Asia stocks fall for third day as U.S. credit outlook cut; Cnooc retreats

April 20, 2011 - 0:0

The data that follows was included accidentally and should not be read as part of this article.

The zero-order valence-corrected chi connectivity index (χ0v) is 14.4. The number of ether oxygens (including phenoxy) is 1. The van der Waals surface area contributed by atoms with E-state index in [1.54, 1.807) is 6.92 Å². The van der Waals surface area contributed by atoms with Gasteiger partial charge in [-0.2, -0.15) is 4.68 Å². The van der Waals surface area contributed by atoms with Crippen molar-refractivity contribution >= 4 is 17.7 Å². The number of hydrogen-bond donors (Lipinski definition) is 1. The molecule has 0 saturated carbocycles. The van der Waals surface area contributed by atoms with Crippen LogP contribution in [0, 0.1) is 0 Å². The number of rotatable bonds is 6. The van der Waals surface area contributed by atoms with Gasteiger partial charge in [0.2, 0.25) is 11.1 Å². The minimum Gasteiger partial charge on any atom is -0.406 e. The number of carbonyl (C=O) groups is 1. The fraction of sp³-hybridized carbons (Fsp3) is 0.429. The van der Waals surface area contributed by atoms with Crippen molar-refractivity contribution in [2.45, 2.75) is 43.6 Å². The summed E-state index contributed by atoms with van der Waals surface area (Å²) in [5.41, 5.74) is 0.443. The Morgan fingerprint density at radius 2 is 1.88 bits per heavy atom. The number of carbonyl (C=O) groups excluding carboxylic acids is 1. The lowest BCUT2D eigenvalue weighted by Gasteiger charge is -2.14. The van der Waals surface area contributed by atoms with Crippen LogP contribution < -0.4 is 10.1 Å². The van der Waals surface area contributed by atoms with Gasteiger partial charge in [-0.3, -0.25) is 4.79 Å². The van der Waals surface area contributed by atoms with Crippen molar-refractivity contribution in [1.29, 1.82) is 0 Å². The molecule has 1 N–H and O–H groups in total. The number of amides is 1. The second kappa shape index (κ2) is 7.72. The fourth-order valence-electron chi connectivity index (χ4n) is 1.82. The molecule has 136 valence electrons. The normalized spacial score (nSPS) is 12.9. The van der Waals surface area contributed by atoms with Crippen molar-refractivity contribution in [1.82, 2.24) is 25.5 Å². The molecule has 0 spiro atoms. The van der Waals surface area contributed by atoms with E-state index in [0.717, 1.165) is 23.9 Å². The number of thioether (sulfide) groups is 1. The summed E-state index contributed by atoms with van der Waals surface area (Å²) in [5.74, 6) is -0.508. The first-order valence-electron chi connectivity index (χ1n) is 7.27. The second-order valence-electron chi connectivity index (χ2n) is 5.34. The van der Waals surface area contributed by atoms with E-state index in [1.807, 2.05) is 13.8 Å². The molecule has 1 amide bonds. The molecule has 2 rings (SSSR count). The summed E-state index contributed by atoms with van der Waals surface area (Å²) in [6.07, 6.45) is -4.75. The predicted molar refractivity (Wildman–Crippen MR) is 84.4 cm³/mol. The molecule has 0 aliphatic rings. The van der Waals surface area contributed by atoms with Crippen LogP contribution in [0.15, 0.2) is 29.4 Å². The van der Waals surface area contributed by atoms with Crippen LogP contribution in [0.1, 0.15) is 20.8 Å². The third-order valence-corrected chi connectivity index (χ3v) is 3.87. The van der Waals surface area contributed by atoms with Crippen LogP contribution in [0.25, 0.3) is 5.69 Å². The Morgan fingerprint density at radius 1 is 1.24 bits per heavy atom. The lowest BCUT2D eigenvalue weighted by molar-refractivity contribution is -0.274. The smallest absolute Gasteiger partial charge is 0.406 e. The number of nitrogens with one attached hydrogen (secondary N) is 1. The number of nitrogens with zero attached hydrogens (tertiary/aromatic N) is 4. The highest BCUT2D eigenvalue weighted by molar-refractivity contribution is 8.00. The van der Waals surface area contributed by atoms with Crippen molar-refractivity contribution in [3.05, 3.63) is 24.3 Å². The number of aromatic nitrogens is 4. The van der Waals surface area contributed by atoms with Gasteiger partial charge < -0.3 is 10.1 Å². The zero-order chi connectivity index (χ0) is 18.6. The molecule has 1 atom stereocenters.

Asian stocks fell for a third day after Standard & Poor’s cut the U.S. long-term credit outlook, fueling concern that a recovery in the global economy may slow. Toyota Motor Corp. (7203), the world’s No. 1 carmaker, dropped 3.1 percent in Tokyo. BHP Billiton Ltd. (BHP), Australia’s biggest oil producer, dropped 1.7 percent after oil and metal prices declined. Cnooc Ltd. China’s largest offshore energy producer, retreated 2.1 percent in Hong Kong. Advantest Corp., the world’s second-largest maker of semiconductor-testing equipment, slumped 3.2 percent in Tokyo after Texas Instruments Inc. forecast revenue and profit that fell short of some analysts’ estimates. The MSCI Asia Pacific Index fell 1 percent to 134.22 as of 7:59 p.m. in Tokyo, with about four stocks dropping for each that climbed on the 1,023-member gauge. The measure fell 0.5 percent last week, reversing three straight weeks of gains. “If we get down to a point where the U.S. has its debt downgraded, the deflationary effects will be felt globally,” said Melbourne-based Tim Schroeders, of Pengana Capital Ltd., which manages about $1 billion. “A lot of credit is priced off U.S. denominated debt and those effects will be felt around the world.” Japan’s Nikkei 225 (NKY) Stock Average fell 1.2 percent. Australia’s S&P/ASX 200 Index slumped 1.4 percent and New Zealand’s NZX 50 Index lost 0.7 percent. South Korea’s Kospi index slipped 0.7 percent. Hong Kong’s Hang Seng Index fell 1.3 percent while China’s Shanghai Stock Exchange Composite Index fell 1.9 percent. ----------U.S. futures Futures on the Standard & Poor’s 500 Index were little changed today. In New York Monday, the S&P 500 lost 1.1 percent, its biggest retreat since March, after S&P lowered its outlook on U.S. credit to “negative.” Toyota, which counts North America as its biggest market, fell 3.1 percent to 3,125 yen, the biggest drag on the MSCI Asia Pacific Index. Canon Inc., the world’s biggest camera maker, sank 1.8 percent to 3,555 yen. In Sydney, James Hardie Industries SE (JHX), the largest seller of home siding in the U.S., declined 2.5 percent to A$5.85. The U.S. government risks losing its AAA credit rating unless policy makers agree on a plan by 2013 to reduce budget deficits and the national debt, the ratings company said. S&P said there’s a one-in-three chance that the rating might be cut within two years and that its “baseline assumption” is that Congress and the Obama administration will come to terms on a plan to reduce record deficits. -------------‘Medium term’ concern “There’s clearly a concern about how the U.S. manages it debt in the medium term,” Schroeders said. Energy stocks fell the most among the 10 industry groups on the MSCI Asia Pacific Index, which all declined Tuesday. BHP declined 1.7 percent to A$46.67, the second-biggest drag on the MSCI Asia Pacific Index. Rio Tinto Group, the world’s second-largest mining company by sales, dropped 2.3 percent to A$82.10. Inpex Corp., Japan’s largest oil and gas explorer, dropped 2.5 percent to 583,000 yen. Cnooc sank 2.1 percent to HK$18.90, the third-heaviest drag on the Hang Seng Index. (HSI) Crude oil for May delivery slid 2.3 percent to $107.38 a barrel in New York, near a three-day low after China, the world’s second-biggest crude-consuming nation, increased banks’ reserve requirements to cool inflation, signaling fuel demand growth may slow. The London Metal Exchange Index of six metals slumped 1.9 percent Monday, the lowest since March 16. ---------Texas instruments The MSCI Asia Pacific Index lost 1.5 percent this year through Monday, compared with gains of 3.8 percent by the S&P 500 and 1 percent by the Stoxx Europe 600 Index. Stocks in the Asian benchmark are valued at 13 times estimated earnings on average, compared with 13.4 times for the S&P 500 and 10.9 times for the Stoxx 600. Chipmakers also declined after Texas Instruments Inc., the largest maker of analogue chips, forecast second-quarter revenue and profit that fell short of some analysts’ estimates as lower Japanese demand and falling mobile-phone chip sales hurt orders. Advantest declined 3.2 percent to 1,405 yen. Elpida Memory Inc., the world’s third-largest maker of computer memory, tumbled 4.8 percent to 1,117 yen. Taiwan Semiconductor Manufacturing Co., the world’s largest contract chipmaker, slipped 1.3 percent to NT$68.1. Texas Instruments, whose earnings provide a broad guide of demand across the electronics industry, said the March 11 earthquake and tsunami in Japan curbed local demand and cut output at the plants it operates, as well as those of its customers and suppliers. The disaster cost the company $20 million in revenue in the first quarter. Sales of so-called baseband chips used in mobile phones also declined. (Source: Bloomberg)